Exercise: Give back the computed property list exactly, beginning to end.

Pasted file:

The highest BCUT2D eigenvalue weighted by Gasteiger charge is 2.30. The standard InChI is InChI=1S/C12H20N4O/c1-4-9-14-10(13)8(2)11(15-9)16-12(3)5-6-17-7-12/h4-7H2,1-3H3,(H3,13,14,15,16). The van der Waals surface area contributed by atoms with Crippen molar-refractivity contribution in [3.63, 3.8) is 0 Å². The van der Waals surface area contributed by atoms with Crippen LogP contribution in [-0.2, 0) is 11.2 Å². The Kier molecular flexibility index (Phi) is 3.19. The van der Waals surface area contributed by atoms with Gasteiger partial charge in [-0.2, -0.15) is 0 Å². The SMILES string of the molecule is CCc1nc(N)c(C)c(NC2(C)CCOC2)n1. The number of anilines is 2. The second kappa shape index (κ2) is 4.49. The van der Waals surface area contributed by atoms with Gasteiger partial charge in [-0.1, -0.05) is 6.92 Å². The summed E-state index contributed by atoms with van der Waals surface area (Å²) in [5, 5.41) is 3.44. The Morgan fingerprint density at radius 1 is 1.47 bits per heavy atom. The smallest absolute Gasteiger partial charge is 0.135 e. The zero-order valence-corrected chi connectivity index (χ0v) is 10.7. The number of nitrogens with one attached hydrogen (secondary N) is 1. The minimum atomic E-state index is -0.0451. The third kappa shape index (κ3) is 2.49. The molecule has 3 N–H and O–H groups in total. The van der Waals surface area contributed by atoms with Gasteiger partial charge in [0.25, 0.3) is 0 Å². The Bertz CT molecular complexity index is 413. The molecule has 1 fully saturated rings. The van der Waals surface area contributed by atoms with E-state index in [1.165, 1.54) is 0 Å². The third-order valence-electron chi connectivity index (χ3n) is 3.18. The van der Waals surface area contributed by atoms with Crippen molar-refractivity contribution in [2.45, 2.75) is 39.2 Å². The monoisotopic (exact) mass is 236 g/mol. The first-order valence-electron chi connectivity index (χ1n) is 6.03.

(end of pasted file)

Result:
The highest BCUT2D eigenvalue weighted by Gasteiger charge is 2.30. The standard InChI is InChI=1S/C12H20N4O/c1-4-9-14-10(13)8(2)11(15-9)16-12(3)5-6-17-7-12/h4-7H2,1-3H3,(H3,13,14,15,16). The van der Waals surface area contributed by atoms with Crippen molar-refractivity contribution in [3.63, 3.8) is 0 Å². The van der Waals surface area contributed by atoms with Crippen LogP contribution in [-0.2, 0) is 11.2 Å². The Kier molecular flexibility index (Phi) is 3.19. The van der Waals surface area contributed by atoms with Gasteiger partial charge in [-0.2, -0.15) is 0 Å². The SMILES string of the molecule is CCc1nc(N)c(C)c(NC2(C)CCOC2)n1. The number of anilines is 2. The second kappa shape index (κ2) is 4.49. The van der Waals surface area contributed by atoms with Gasteiger partial charge in [-0.1, -0.05) is 6.92 Å². The summed E-state index contributed by atoms with van der Waals surface area (Å²) in [5, 5.41) is 3.44. The Morgan fingerprint density at radius 1 is 1.47 bits per heavy atom. The smallest absolute Gasteiger partial charge is 0.135 e. The zero-order valence-corrected chi connectivity index (χ0v) is 10.7. The number of nitrogens with one attached hydrogen (secondary N) is 1. The minimum atomic E-state index is -0.0451. The third kappa shape index (κ3) is 2.49. The molecule has 3 N–H and O–H groups in total. The van der Waals surface area contributed by atoms with Gasteiger partial charge in [0.25, 0.3) is 0 Å². The Bertz CT molecular complexity index is 413. The molecule has 1 fully saturated rings. The van der Waals surface area contributed by atoms with E-state index in [1.165, 1.54) is 0 Å². The third-order valence-electron chi connectivity index (χ3n) is 3.18. The van der Waals surface area contributed by atoms with Crippen molar-refractivity contribution in [2.45, 2.75) is 39.2 Å². The monoisotopic (exact) mass is 236 g/mol. The first-order valence-electron chi connectivity index (χ1n) is 6.03.